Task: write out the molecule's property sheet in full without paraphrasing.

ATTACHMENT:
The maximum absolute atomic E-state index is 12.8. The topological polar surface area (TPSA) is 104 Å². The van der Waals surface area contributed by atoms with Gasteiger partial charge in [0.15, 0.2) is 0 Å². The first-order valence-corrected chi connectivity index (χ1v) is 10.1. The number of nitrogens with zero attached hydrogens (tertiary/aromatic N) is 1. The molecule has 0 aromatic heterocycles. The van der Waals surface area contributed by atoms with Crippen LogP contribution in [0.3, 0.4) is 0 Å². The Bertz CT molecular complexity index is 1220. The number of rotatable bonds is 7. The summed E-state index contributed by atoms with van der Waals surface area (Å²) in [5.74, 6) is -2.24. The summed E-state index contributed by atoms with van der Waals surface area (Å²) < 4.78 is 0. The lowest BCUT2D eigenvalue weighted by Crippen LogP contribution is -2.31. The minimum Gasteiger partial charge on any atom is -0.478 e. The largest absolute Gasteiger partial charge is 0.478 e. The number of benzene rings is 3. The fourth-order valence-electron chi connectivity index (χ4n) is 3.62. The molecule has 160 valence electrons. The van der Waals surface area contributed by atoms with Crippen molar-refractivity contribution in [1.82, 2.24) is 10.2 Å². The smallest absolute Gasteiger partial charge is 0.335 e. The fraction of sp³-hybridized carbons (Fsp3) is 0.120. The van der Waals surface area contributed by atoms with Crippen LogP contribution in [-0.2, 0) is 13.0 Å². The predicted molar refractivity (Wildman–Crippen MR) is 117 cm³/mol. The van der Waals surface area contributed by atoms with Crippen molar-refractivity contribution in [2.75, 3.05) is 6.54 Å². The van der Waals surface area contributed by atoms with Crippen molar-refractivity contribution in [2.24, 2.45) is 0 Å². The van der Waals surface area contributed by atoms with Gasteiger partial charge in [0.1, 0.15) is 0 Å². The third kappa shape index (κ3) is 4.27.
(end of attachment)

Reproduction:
The maximum absolute atomic E-state index is 12.8. The topological polar surface area (TPSA) is 104 Å². The van der Waals surface area contributed by atoms with Gasteiger partial charge in [0.15, 0.2) is 0 Å². The first-order valence-corrected chi connectivity index (χ1v) is 10.1. The number of nitrogens with zero attached hydrogens (tertiary/aromatic N) is 1. The molecule has 0 aromatic heterocycles. The van der Waals surface area contributed by atoms with Crippen LogP contribution in [0.3, 0.4) is 0 Å². The Bertz CT molecular complexity index is 1220. The number of rotatable bonds is 7. The summed E-state index contributed by atoms with van der Waals surface area (Å²) in [5.74, 6) is -2.24. The summed E-state index contributed by atoms with van der Waals surface area (Å²) < 4.78 is 0. The lowest BCUT2D eigenvalue weighted by Crippen LogP contribution is -2.31. The minimum Gasteiger partial charge on any atom is -0.478 e. The largest absolute Gasteiger partial charge is 0.478 e. The number of benzene rings is 3. The fourth-order valence-electron chi connectivity index (χ4n) is 3.62. The molecule has 160 valence electrons. The van der Waals surface area contributed by atoms with Crippen molar-refractivity contribution in [1.82, 2.24) is 10.2 Å². The smallest absolute Gasteiger partial charge is 0.335 e. The fraction of sp³-hybridized carbons (Fsp3) is 0.120. The van der Waals surface area contributed by atoms with Crippen LogP contribution in [-0.2, 0) is 13.0 Å². The predicted molar refractivity (Wildman–Crippen MR) is 117 cm³/mol. The van der Waals surface area contributed by atoms with Crippen molar-refractivity contribution in [2.75, 3.05) is 6.54 Å². The van der Waals surface area contributed by atoms with Crippen molar-refractivity contribution in [2.24, 2.45) is 0 Å². The van der Waals surface area contributed by atoms with Gasteiger partial charge in [0.1, 0.15) is 0 Å². The third kappa shape index (κ3) is 4.27.